Insomnia? Tips That Can Help You Sleep Better
You are laying in bed, it’s late and you’re reviewing what you need to do tomorrow OR what you didn’t get done today…. You lay there worrying about your husband, wife, kids, cat, dog, business…. You get it; you are NOT sleeping but you’re supposed be because you are TIRED. If you do fall asleep, you wake up…And then, you’re awake.
Does this sound familiar? It’s very familiar to me…. I understand. You are not alone. Approximately 30% of the population suffers from insomnia!
So what can you do to improve your sleep? There are lots of natural options to cut down your sleepless nights!
Here are a few:
- Create a sleep routine
- Cut down or eliminate alcohol
- Get rid of ‘blue light’ in your bedroom
- Supplementation for sleep
Create a Sleep Routine
When you create what I call: ‘your sleepy routine’, there are a couple of things to keep in mind.
- This routine is specific to your relaxation needs
- You have to commit to it at the same time nightly
Your Quiet Time
Create a space of time that’s quiet and relaxing for you. That could be reading before bed, which is a favorite of mine.
Or for you, it could be:
- A bubble bath
- Listening to soft music
- Listening to ambient noise, like ‘sounds of the sea’
Whatever your routine becomes, you have to stick with it. The routine, over time, tells your brain that it’s OK to slow down and rest after your busy day. Don’t expect it to happen overnight…pun intended 🙂 Think of it as starting a new fitness program. This is your sleep fitness….You will have to work at it but over time you will reap the rewards.
Alcohol Can Cause Poor Sleep
I am, without a doubt, guilty of this; I love wine at dinner!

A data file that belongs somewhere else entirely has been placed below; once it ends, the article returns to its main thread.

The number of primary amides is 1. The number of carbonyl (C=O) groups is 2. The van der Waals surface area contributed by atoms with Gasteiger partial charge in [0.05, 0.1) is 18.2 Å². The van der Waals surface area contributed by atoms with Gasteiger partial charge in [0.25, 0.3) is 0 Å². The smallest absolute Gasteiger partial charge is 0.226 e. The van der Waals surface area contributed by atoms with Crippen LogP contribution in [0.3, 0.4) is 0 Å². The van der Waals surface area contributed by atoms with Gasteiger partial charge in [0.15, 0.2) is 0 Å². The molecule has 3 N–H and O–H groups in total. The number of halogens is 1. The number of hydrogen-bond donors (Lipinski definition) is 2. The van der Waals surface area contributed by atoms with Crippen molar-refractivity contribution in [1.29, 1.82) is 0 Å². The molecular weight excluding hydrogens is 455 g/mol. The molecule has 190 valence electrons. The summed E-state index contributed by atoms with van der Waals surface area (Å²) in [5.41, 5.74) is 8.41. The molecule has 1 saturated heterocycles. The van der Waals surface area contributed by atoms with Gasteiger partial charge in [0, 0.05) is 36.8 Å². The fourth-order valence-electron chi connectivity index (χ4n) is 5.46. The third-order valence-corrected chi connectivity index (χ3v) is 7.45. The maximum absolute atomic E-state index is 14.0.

The truth is:
- The metobolization of alcohol can wake you up, usually to go to the bathroom
- Alcohol dehydrates you
- Alcohol also keeps you from reaching deep stages of sleep
Dr. Michael J Breus, PhD, known as ‘The Sleep Doctor’ states:
Having a few drinks before bedtime will increase your NREM sleep (Stages 1 and 2) and reduce your REM sleep. You’ll remember that REM sleep helps you organize and store your memories. Too little REM sleep can be devastating for the brain and body.
Dr. Breaus suggests that if you enjoy your evening wine as I do, then stop drinking three hours before bed time. I would add to drink at least one glass of water for every glass of vino (or other ‘adult’ beverage). This would be in addition to your ‘normal’ water intake.
Get Rid of ‘Blue Light’ in Your Bedroom
What is the difference between ‘blue light’ and other forms of light, anyway?
Blue light has a very short wavelength, and so produces a higher amount of energy.
Blue light is everywhere; it’s actually what makes the sky look blue. In it’s natural state, it’s good for us. The human body uses blue light from the sun to control our circadian rhythm.
Blue light from digital screens, florescent and LED lighting have a negative effect. Prolonged exposure to blue light at night can reduce production of melatonin, the sleep hormone. Prolonged exposure may also cause retinal damage.
How long do you spend in front of the computer? I know I spend quite a bit of time in front of one. Here I am writing about the dangers of blue light looking into one. It’s difficult to avoid.